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Passion for Homebrewing

What Is a Foeder? And How to Even Say It

Photography courtesy of Foeder Crafters of America

A Dutch word, foeder (pronounced food-er) refers to a large vertical or horizontal oak barrel where wild, sour, or clean beer can be aged or fermented.

The French, who spell the word as foudre, have used them for centuries to age wine. But Belgian brewery Rodenbach began using foeders in the late 1800s to age sour ales like Rodenbach Classic, a Flanders red ale. And other European breweries, such as Brouwerij Boon, have long used foeders to produce lambic beers.

In America, New Belgium Brewery in Fort Collins, CO, launched its wood beer program nearly twenty-five years ago with La Folie, a Flanders-style sour brown ale that matures in foeders.

Since then, Firestone Walker Brewing in Paso Robles, CA, The Bruery in Placentia, CA, and numerous other American craft breweries use these vessels to create a wide range of sour, mixed-culture, and more recently clean beers.

Let’s take a look at foeders, how they differ from barrels, and how brewers use them to create distinctive American craft beer.

Why Use Foeders Instead Of Barrels?

Photography courtesy of Paul Mueller | Foeder Crafters of America

Barrel-aging has become a popular brewing technique in the present-day craft beer industry. And while some of the properties stay the same, old-school foeders have distinct advantages over barrels for both the beermaking process and the beer itself.

For practical purposes, a foeder stores more beer in a smaller footprint. A typical foeder spans at least three times larger than a wine or beer barrel, holding usually a minimum of five barrels (around 160 gallons). But foeders can be constructed to hold even higher volumes of beer.

So rather than racking, managing, and storing numerous barrels, a brewer can use a foeder to save space and time. Additionally, because foeders store a larger volume of beer there’s less likelihood of cross-contamination from yeast and bacteria, compared to barrels.

Photography courtesy of Green Bench Brewing Co.

When it comes to the beer itself, a foeder’s higher ratio of beer to wood allows the beer to more slowly mature and develop. Compared to a barrel, oxygen enters a foeder more slowly (called ingress), reducing the rate of oxidation. A plus when you consider that oxygen acts as beer’s kryptonite.

Most importantly, using a foeder infuses oakiness into the beer with less intensity and at a slower rate.

With standard barrel-aging, flavor tends to differ with each use as the barrel’s spirit or wine character and tannins leech out of the wood. On the other hand, foeders offer more flavor and aroma consistency for a large-volume batch of beer.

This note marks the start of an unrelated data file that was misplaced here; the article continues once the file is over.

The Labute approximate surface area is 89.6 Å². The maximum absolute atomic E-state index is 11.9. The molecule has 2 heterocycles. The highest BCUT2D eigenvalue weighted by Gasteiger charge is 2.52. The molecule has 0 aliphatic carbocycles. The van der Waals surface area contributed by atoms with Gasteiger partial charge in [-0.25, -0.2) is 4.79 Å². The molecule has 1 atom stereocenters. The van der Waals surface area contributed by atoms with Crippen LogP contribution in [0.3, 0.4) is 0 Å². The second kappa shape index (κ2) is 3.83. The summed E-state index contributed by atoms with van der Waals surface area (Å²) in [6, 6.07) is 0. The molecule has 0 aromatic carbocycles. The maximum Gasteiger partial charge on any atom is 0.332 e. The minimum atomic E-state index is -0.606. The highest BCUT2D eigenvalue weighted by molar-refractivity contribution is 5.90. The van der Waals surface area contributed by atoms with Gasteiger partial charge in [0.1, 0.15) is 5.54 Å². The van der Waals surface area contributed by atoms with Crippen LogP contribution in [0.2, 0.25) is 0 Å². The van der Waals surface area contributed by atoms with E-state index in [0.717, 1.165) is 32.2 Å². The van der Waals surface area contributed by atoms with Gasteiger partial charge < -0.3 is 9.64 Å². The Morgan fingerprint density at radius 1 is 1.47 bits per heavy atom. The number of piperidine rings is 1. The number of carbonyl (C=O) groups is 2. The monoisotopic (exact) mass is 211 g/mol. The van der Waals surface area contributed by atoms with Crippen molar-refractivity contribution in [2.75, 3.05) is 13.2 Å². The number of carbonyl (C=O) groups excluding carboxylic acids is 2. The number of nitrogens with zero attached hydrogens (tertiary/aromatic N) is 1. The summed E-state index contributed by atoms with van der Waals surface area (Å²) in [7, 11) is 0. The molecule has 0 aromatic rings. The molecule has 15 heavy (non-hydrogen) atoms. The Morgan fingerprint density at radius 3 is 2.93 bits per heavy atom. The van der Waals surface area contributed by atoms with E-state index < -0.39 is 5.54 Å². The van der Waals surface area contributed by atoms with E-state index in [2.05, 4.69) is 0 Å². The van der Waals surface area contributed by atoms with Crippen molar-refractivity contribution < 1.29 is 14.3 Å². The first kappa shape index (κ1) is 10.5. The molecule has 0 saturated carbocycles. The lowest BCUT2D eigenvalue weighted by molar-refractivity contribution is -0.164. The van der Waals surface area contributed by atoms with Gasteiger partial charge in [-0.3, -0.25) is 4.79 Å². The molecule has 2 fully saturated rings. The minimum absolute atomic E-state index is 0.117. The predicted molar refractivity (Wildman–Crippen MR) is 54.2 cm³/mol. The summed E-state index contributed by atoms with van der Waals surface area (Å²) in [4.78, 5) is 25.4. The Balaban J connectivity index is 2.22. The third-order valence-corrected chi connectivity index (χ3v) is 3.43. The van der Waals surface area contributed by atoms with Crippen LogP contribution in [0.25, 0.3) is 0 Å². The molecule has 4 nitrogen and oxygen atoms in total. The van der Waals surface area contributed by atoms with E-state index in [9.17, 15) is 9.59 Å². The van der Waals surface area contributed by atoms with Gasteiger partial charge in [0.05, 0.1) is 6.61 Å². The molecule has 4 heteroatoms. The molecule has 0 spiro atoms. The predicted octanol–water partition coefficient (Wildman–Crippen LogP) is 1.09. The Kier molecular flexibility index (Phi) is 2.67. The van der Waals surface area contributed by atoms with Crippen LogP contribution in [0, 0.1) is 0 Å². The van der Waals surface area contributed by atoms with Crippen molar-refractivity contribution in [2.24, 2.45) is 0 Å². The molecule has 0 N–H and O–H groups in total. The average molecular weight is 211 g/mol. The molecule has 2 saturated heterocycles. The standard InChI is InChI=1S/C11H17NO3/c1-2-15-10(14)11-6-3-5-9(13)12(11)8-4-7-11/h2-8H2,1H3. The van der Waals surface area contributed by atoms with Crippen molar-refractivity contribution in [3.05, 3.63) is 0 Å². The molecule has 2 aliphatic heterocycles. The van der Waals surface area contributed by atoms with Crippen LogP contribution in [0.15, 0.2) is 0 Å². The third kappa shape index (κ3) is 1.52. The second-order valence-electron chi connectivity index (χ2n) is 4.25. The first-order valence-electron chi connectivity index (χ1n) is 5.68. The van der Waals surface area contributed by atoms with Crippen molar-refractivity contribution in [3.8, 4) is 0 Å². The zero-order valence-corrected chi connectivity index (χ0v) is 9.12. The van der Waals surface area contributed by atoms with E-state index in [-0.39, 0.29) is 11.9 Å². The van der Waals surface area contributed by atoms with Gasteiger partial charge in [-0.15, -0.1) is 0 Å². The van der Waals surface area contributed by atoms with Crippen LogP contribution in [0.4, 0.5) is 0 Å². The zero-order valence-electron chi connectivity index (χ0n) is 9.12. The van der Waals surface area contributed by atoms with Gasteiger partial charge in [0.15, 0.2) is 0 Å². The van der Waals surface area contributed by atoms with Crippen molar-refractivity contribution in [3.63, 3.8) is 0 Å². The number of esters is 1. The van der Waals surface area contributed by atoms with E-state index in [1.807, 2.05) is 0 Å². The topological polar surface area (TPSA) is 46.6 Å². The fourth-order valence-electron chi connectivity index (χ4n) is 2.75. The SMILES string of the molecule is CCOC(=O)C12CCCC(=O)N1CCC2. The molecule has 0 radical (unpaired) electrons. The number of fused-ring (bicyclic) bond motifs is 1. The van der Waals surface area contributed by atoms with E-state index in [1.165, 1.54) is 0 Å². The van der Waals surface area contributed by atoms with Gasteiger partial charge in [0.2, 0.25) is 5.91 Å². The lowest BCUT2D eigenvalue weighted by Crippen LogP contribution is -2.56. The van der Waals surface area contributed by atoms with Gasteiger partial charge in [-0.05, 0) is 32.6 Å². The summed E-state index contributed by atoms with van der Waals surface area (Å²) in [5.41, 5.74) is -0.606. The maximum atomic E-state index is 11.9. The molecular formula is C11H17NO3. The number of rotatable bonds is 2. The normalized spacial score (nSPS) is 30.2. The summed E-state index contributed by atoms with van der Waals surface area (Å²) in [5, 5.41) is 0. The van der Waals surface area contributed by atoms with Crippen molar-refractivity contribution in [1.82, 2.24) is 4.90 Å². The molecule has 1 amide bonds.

How Are Foeders Constructed?

Photography courtesy of City Barrel Brewing

Historically in Europe, a foudrier, or foeder maker, used French oak, cypress, and other woods to construct foeders. Conversely today, U.S. manufacturers often opt for American white oak that’s sometimes blended with French oak, depending on the client’s specifications.

Unlike a cooper, who builds barrels, the foudrier makes casks, barrels, and foeders using different techniques..

For example, foeders are constructed with a manway, or opening, that enables access to the tank’s interior for cleaning. If the brewer chooses to do so, a foeder can be cleaned more easily than a barrel.

However, that opening results in shorter staves, where the wood must be sawn rather than split, giving the foeder less structural integrity. A foudrier considers all these factors during construction, especially with large-scale foeders, because it impacts that oxygen ingress.

“Uncontrolled oxygen is an enemy of any beer,” says Tom Newcome, operations manager at Foeder Crafters of America. Based in St. Louis, MO, Foeder Crafters is the largest U.S. manufacturer of foeders. Each foeder takes about forty hours to build out of Missouri white oak.

Foeder Crafters addresses the structural integrity issue by producing finger-joined staves. When fully hydrated, the foeder’s finger joints make the barrel air-tight. “They lock together as a single piece of wood,” says Newcome. “Traditional foeders and barrels use butt-jointed staves, which are flat surfaces held together with pressure.”

Do Foeders Get Toasted And Charred Like Oak Barrels For Wine?

Photography courtesy of Paul Mueller | Foeder Crafters of America

Foeder Crafters uses oak air-dried for at least two years. The oak gets steamed after assembly to extract the tannins and begin hydrating the tank. “We also toast or char the interior of the foeders to our customers’ specifications,” says Newcome. “It is pretty rare that a brewery requests no toast. The spiciness/sharpness of raw oak isn’t usually something they’re going for.”

Why Are Some Foeders Built Horizontally Instead of Vertically?

Photography courtesy of Paul Mueller | Foeders Crafters of America

Foeders may be constructed horizontally or vertically, depending on the user’s preference and intent. “Horizontal foeders are typically used for lagers as there is a shorter distance for the yeast to fall out,” says Newcome. “Skinnier, longer foeders will have a higher wood surface-to-beer ratio so they might impart more oak. Our conical bottom foeders are great for cleaning out fruit or harvesting yeast. Overall though, most breweries choose the form factor based on the space they have for the foeder program.”